British civil liberties took another blow today, with Labour’s draconian new ‘security’ measures making up the bulk of the official Queen’s Speech. One positive note was sounded with the announcement of the long-awaited corporate manslaughter bill. But there was not much else to celebrate.

Blunkett’s proposed measures have already been announced, to a cross-party outcry. The crime of “acts preparatory to terrorism” will be invented, which could even include acts as innocuous as internet use. As this article in The Register surmises, “So they won’t need to prove that you’re doing something illegal, they only need to suspect that you might be for them to bar you from using the mechanism you might be using to do it. Tough luck on you if you weren’t doing it, but using that mechanism for something else entirely. If you don’t stop anyway, you’re going to jail.”

The crime of drugs possession will now extend to presence in the bloodstream.

Blunkett believes there is a “strong case” to remove the right to trial by jury for some “terror” suspects. Remember, the definition of “terrorist” can include those under pre-emptive arrests made with no evidence.

A Big Brother-style population database will be compiled, requiring all UK nationals to carry ID cards at all times, despite widespread protest that this will attack the liberty of innocent people but have no effect on criminal activity, least of all terrorism. It has been described as “the moral equivalent of bar-coding the population”.

But even if you’re not British, this still affects you. An increase in worldwide population surveillance has occurred since the 2001 American terrorist atrocity. This article (scroll halfway down to ‘Categories of Surveillance’ heading) points out that most citizens have no idea to what extent they are being watched. Most think they are freer than they are. “Countries such as the USA, Britain, Australia, Thailand, Malaysia, South Africa, Portugal, France, Germany, Switzerland, Belgium, the Netherlands, Denmark, Sweden, Norway, Finland, Austria, Croatia, and Greenland, were all expected to fit the mass surveillance category. That (Y) level involves comprehensive surveillance of all transactions, communications and movements, with some balance of human rights maintained by the existence of legal or constitutional protections. Mass surveillance means that everything is actually watched or is likely to be watched at the whim of one or more of the covert agencies of government.”

John Prescott’s response to concerned Britons was typically circular and pointless, ignoring the argument that his government are playing on the idea of fear both to win votes and to clamp down on civil liberties. “If we went to the public and said ‘This is modern terrorism, these are the global problems we have got, but we are not going to do anything – but don’t worry, you will feel free’, would they feel free if they are facing these threats?” Incredibly, he then descended to these patronising depths: “Robin Hood may have threatened the Sheriff of Nottingham, but he didn’t actually pose the global threat we face today with suicide bombers and massive weapons of destruction.” Yes, he really did say that.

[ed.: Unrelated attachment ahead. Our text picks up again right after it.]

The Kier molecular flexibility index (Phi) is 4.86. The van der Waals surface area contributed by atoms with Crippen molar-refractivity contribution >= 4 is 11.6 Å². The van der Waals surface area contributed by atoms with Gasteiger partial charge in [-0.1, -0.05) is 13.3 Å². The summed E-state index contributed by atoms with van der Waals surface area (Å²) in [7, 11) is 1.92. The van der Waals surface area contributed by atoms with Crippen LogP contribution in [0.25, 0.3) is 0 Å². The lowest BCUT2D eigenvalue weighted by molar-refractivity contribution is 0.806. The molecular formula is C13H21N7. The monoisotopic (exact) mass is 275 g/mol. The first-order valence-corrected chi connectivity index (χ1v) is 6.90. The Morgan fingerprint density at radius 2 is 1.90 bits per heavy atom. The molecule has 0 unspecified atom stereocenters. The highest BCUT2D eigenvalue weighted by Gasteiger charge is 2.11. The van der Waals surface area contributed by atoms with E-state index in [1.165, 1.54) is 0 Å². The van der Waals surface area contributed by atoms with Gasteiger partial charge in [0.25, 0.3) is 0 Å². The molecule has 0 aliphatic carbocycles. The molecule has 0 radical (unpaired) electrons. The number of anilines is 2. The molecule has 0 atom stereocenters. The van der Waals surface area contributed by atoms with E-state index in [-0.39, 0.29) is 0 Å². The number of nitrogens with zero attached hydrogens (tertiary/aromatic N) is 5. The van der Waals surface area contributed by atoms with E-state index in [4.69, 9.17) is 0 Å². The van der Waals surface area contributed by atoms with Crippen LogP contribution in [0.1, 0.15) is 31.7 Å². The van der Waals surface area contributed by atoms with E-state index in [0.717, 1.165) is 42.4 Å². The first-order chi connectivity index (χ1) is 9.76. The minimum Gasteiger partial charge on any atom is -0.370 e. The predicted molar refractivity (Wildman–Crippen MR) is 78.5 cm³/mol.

One Liberal Democrats MP made the following remarks about the Queen’s Speech in the Guardian today: “The election campaign has started, so the government has put the frighteners on to make sure we feel too anxious about the state of the world to vote for anyone else. The politics of fear, not the politics of hope. I suspect that the British public will see through it. … Take ID cards. Is David Blunkett mad when he claims ID cards will stop terrorism? Will having ID cards really deter a suicide bomber? Surely it would be better to spend £3bn on more police than on bits of plastic.”

Even the Daily Mail, probably the most reactionary, conservative, pro-interventionist popular newspaper in the country, reached a broad consensus on this. In today’s poll of its website users, it asks “Do you think Labour’s pledge on far-reaching security measures will win votes?” At the time of writing, 20% have chosen the option “Yes, people want to feel more secure from terror attacks”. 80% have voted “No, it’s scare-mongering and exploiting the threat”.

As ever, the Queen’s delivery of the speech written for her by “her” Government betrayed no personal feelings either way.

“My Government recognises that we live in a time of global uncertainty with an increased threat from international terrorism and organised crime,” she said. “My Government will legislate to introduce an identity cards scheme, and will publish proposals to support the continuing fight against terrorism in the United Kingdom and elsewhere.”

The phrase “and elsewhere” was noted.

More suggestions that Blair wishes to rewrite the entire British legal framework to suit his own ends followed: “My Government will continue to modernise the constitution and institutions of our country to ensure they are equipped to meet the challenges of the future.”

“My Government will continue to work with partners around the world to prevent terrorism and the proliferation of nuclear, chemical and biological weapons…”

There has, as yet, been no offer by the British government to decommission its own stocks of nuclear, chemical and biological weapons.

“My Government will work to strengthen commitment on both sides of the Atlantic to the transatlantic relationship and to the continued effectiveness of the North Atlantic Treaty Organisation, and will work with the international community to strengthen the United Nations.”

Oh dear. Looks like Blair’s going to join in Bush’s Iran adventure. Unless we remove him first.

Full text of Queen’s Speech: BBC website.

UPDATE: And here’s what a cross-section of BBC website readers thought of it…